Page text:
“But instead he had driven directly home from the office and, because he could never calculate a decision free of its emotional impact on those who claimed his love; because seeing them suffer was his greatest hardship; because ignoring their importuning and defying expectations, even when they would not argue reasonably or to the point, seemed to him an illegitimate use of his superior strength; because he could not disillusion anyone about the kind of selfless son, husband, and father he was; because he had come so highly recommended to everyone, he sat across from Dawn at the kitchen table, watching her deliver a long, sob-wracked, half demented speech, a plea to tell nothing to the FBI.”

That’s one long sentence, complete with semicolons and everything. Technique No. 2 should be easier to master.

Writer’s Log – 11/27/16

In novel writing, much importance is placed upon the first sentence, the need to capture the imagination of the reader – love at first sight, if you will. Certainly there are many terrific opening lines for great books. (Do you own Google search, just for kicks.) Is this one of them?

“The Swede.”

It’s the opening of American Pastoral, the Pulitzer Prize-winning novel by Philip Roth.

Ok, let’s not be so literal so as to limit the “opening line” to simply the first sentence. Let’s say we’re evaluating the opening in general. Roth follows the not-so-descriptive introduction of one of his pivotal characters with this:

“During the war years, when I was still a grade school boy, this was a magical name in our Newark neighborhood, even to adults just a generation removed from the city’s old Prince Street ghetto and not yet so flawlessly Americanized as to be bowled over by the prowess of a high school athlete.”

Are you hooked yet?  No?  Me neither.

And yet I kept reading. Page after page after page about the old neighborhood and its people. Not much action. Some conversations in a class reunion about days gone by.  in medias res?  No, not really. It’s all backstory. It’s what writing coaches would call exposition, and they greatly advise against it.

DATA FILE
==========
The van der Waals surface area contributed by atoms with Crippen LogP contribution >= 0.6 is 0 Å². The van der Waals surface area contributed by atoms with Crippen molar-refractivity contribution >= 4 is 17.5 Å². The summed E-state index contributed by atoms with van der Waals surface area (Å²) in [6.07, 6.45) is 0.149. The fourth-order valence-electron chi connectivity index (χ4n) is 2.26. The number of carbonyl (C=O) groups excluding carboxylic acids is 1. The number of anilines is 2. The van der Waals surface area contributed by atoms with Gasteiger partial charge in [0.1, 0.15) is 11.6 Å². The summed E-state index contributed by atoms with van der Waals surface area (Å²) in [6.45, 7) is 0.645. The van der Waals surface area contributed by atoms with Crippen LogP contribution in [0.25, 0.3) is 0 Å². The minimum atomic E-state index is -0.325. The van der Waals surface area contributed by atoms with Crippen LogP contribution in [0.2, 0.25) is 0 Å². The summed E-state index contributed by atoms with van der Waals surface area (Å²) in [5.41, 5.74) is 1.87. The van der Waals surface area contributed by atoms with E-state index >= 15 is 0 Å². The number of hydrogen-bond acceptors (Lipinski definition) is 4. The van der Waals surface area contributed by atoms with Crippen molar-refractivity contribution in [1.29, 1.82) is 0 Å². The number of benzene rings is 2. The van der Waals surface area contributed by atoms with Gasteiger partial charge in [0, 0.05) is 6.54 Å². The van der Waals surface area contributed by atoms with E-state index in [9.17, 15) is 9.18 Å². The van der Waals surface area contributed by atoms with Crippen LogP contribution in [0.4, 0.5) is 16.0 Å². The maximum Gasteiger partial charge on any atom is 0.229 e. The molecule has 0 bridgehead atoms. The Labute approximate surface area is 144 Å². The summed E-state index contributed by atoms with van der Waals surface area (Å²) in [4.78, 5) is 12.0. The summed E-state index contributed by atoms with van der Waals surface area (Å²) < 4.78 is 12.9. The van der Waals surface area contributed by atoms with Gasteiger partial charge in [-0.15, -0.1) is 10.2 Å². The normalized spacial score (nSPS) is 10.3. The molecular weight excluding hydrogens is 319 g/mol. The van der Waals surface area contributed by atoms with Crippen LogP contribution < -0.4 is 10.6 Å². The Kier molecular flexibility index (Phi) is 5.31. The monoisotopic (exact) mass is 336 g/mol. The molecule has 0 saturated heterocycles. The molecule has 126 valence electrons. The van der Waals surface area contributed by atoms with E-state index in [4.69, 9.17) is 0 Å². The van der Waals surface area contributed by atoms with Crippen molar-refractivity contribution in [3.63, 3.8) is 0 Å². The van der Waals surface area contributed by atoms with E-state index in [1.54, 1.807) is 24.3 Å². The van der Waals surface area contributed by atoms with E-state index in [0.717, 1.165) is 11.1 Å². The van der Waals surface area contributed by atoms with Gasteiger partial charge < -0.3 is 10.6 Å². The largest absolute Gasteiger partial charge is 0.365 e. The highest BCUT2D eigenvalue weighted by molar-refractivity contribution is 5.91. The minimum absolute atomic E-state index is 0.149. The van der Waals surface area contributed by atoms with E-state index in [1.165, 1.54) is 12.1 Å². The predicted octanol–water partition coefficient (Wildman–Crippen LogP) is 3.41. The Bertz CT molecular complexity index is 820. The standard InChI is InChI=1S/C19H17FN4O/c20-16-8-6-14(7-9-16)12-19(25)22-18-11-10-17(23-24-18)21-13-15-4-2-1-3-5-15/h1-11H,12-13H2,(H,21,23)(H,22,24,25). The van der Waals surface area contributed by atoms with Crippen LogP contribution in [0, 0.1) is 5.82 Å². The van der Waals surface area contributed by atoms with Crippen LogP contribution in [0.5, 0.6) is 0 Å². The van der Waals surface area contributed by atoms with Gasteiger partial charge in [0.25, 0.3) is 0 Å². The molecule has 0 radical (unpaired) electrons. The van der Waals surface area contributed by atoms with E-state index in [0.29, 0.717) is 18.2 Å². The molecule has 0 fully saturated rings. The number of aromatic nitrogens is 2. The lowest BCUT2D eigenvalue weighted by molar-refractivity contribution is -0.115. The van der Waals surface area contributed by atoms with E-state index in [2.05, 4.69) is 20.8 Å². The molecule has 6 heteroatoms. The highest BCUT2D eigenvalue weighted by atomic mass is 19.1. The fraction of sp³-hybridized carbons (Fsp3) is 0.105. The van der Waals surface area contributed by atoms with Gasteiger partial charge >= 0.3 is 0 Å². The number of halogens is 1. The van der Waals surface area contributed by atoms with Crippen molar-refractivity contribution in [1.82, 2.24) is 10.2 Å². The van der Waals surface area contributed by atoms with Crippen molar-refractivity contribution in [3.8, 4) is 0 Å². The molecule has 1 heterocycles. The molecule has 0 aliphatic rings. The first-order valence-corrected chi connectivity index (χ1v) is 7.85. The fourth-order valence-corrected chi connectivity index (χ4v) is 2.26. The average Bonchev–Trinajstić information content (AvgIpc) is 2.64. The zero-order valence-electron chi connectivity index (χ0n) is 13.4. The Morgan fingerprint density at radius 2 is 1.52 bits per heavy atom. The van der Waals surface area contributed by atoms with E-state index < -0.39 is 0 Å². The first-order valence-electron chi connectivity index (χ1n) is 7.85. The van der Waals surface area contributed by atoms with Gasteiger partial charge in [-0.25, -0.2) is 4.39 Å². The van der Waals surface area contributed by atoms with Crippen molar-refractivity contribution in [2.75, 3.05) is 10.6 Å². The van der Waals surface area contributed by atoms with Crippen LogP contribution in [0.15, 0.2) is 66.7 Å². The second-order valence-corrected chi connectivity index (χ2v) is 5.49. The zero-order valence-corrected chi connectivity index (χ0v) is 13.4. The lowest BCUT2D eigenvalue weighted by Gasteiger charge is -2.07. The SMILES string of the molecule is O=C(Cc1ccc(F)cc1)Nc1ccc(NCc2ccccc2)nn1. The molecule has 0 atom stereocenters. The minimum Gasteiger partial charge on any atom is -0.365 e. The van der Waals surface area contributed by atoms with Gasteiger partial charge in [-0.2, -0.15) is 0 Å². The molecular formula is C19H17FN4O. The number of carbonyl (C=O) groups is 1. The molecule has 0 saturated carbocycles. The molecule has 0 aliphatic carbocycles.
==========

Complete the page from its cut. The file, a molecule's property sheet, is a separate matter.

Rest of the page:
Take another look at that second sentence. It’s really long. The coach would advise to break it up, to get that comprehension level down a couple of notches. Roth also uses big words that most readers would have to look up. Again, not something they say you should do. It takes the reader out of the story.

I used to read a lot of John Grisham. Lots of story and action, and Grisham will keep you turning those pages. He follows the rules, has lots of fans, and piles of money. Roth probably does too, but he’s not exactly a household name.

Yet Philip Roth is a highly respected novelist. He breaks the rules and wins a Pulitzer.  How?

On page 86, he wrote this:

“The daugher who transports him out of the longed-for American pastoral and into everything that is its antithesis and its enemy, into the fury, the violence, and the desperation of the couterpastoral – into the indigenous American berserk.”

It took Roth 85 pages to get to the reader to the point that the meat of the sentence is understood mentally and emotionally, and so on-point that its resonance is profound.

I’m starting to get it.

It’s all about what you’re trying to acccomplish. It’s all about what you want your writing to do, and not so much about how many people read it. The truth is, the odds are greatly against any of us writing a best-seller. If you’re going to put in the hours, it had better be for something worthwhile. It had better bring at least one reader some satifisfaction, that one reader being the author.

Footnote:  The number one best-selling author from 1996 to 2000 was John Grisham. Philip Roth didn’t even crack the top 15 in 1997, the year American Pastoral won the Pulitzer.